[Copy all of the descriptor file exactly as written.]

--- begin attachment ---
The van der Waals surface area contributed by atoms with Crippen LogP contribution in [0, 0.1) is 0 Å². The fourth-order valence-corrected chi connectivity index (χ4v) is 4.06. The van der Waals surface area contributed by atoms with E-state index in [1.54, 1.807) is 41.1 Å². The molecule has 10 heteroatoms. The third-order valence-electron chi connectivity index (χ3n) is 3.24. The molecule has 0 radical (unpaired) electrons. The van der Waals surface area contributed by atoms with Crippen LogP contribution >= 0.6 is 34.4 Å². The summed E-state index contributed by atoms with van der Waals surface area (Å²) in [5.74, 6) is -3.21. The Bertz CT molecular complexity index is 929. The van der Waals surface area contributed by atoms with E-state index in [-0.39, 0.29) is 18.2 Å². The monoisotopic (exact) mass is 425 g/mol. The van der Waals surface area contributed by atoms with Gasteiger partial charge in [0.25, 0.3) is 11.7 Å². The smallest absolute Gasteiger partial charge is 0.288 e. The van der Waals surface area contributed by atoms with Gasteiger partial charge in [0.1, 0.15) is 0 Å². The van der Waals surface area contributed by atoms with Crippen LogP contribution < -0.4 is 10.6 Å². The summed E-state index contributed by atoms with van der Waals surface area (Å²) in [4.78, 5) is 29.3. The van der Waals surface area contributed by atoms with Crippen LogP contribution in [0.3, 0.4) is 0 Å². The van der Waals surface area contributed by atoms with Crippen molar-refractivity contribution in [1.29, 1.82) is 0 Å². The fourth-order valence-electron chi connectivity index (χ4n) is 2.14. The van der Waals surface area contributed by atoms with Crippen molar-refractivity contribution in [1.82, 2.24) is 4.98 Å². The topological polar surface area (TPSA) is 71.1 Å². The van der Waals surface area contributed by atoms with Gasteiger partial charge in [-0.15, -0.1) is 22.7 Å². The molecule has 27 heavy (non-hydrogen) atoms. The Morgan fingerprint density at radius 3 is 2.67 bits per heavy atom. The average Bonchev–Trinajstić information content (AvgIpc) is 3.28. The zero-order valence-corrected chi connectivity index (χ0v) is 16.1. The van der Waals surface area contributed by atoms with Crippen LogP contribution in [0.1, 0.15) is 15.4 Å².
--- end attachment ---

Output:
The van der Waals surface area contributed by atoms with Crippen LogP contribution in [0, 0.1) is 0 Å². The fourth-order valence-corrected chi connectivity index (χ4v) is 4.06. The van der Waals surface area contributed by atoms with E-state index in [1.54, 1.807) is 41.1 Å². The molecule has 10 heteroatoms. The third-order valence-electron chi connectivity index (χ3n) is 3.24. The molecule has 0 radical (unpaired) electrons. The van der Waals surface area contributed by atoms with Crippen LogP contribution >= 0.6 is 34.4 Å². The summed E-state index contributed by atoms with van der Waals surface area (Å²) in [5.74, 6) is -3.21. The Bertz CT molecular complexity index is 929. The van der Waals surface area contributed by atoms with E-state index in [-0.39, 0.29) is 18.2 Å². The monoisotopic (exact) mass is 425 g/mol. The van der Waals surface area contributed by atoms with Gasteiger partial charge in [0.25, 0.3) is 11.7 Å². The smallest absolute Gasteiger partial charge is 0.288 e. The van der Waals surface area contributed by atoms with Gasteiger partial charge in [0.1, 0.15) is 0 Å². The van der Waals surface area contributed by atoms with Crippen LogP contribution < -0.4 is 10.6 Å². The summed E-state index contributed by atoms with van der Waals surface area (Å²) in [4.78, 5) is 29.3. The van der Waals surface area contributed by atoms with Crippen LogP contribution in [0.3, 0.4) is 0 Å². The van der Waals surface area contributed by atoms with Crippen molar-refractivity contribution in [1.29, 1.82) is 0 Å². The fourth-order valence-electron chi connectivity index (χ4n) is 2.14. The van der Waals surface area contributed by atoms with Crippen molar-refractivity contribution in [1.82, 2.24) is 4.98 Å². The topological polar surface area (TPSA) is 71.1 Å². The van der Waals surface area contributed by atoms with Gasteiger partial charge in [-0.15, -0.1) is 22.7 Å². The molecule has 27 heavy (non-hydrogen) atoms. The Morgan fingerprint density at radius 3 is 2.67 bits per heavy atom. The average Bonchev–Trinajstić information content (AvgIpc) is 3.28. The zero-order valence-corrected chi connectivity index (χ0v) is 16.1. The van der Waals surface area contributed by atoms with Crippen LogP contribution in [0.1, 0.15) is 15.4 Å².